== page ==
As you very well may now, this time of the year you are still susceptible to acquiring a common cold or the flu. But because of the coronavirus slowly destroying society, you start to freak out when your cough persists. Your anxiety level starts to build as you wonder if you are walking around infected. If you are living alone at home, you start to become sad as you start to feel isolated and distanced from society.

But then you remind yourself that the rest of the world is isolated at home too and that you’re not the only one. But does that help?

Are you Ready? (This is Defeating Stigma Mindfully)

Coronavirus Madness

Worried man in black suit banging his head against stone wall

Corona In The Air

Many people are showing up to the emergency room despite a nationwide recommendation to self-quarantine; not for coronavirus symptoms per say, but from anxiety due to the coronavirus. For many in society, this whole scare of quarantining, evacuating college dormitories and working from home is affecting their mental health. It’s not every day that we go through this; in fact, it’s not every decade that we go through this. Coronavirus madness is here.

Patients are showing up to the emergency room with rhinorrhea, cough and chills and are worried that they’ve caught the coronavirus. They forget that during these months, they can still catch other illnesses such as the cold or the flu. But combine physical symptoms with the scare portrayed by CNN and Fox News, and you have people who just can’t handle the situation.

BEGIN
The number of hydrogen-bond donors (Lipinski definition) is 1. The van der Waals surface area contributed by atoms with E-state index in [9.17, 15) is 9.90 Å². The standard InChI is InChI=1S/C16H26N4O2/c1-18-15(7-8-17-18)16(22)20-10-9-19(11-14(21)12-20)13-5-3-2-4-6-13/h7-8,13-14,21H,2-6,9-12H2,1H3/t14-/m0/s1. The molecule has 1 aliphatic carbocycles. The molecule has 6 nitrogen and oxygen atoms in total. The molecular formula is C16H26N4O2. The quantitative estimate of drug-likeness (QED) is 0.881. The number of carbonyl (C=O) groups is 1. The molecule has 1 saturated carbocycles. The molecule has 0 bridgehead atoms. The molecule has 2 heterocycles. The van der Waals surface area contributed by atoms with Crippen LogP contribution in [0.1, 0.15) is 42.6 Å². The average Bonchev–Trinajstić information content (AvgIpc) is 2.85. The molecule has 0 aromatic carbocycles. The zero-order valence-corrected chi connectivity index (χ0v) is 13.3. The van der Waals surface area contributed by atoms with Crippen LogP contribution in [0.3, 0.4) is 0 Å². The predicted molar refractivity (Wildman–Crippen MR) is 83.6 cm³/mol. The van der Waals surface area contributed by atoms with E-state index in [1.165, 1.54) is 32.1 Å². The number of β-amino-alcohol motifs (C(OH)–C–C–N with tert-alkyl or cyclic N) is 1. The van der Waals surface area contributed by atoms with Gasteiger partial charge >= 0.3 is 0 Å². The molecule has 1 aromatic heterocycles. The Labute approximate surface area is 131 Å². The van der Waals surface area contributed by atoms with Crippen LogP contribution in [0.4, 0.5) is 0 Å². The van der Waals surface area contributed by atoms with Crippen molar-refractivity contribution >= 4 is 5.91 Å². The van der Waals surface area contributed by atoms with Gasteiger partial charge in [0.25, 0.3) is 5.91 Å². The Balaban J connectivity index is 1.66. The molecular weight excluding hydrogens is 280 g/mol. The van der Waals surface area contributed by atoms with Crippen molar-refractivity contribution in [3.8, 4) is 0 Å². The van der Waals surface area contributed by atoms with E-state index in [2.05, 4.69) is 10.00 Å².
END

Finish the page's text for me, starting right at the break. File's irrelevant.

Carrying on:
Believe it or not, this situation is very stressful for many, especially when they have symptoms of the cold. The fear of actually having the coronavirus puts them on the verge of experiencing suicidal ideations; they believe that their “body is shutting down,” so they rather be dead by taking matters in their own hands, rather than dying as portrayed on television.

Many mental health patients were previously stabilized before the whole coronavirus pandemic: they were taking their medications and experiencing minimal psychiatric symptoms. But when the pandemic hit, their past symptoms came back to life: they’ve become negativistic, withdrawn and taking about 30-60 seconds to respond to a question; they’ve even become catatonic!

Do not underestimate the power that a viral pandemic can have on the mental health of society. Many mentally crack when they hear all the negative news on television; the fear overwhelms them and worsens their mental health. Some are perfectly healthy and have no signs of being sick, but their mental health drops greatly from their baseline just from hearing about the coronavirus pandemic.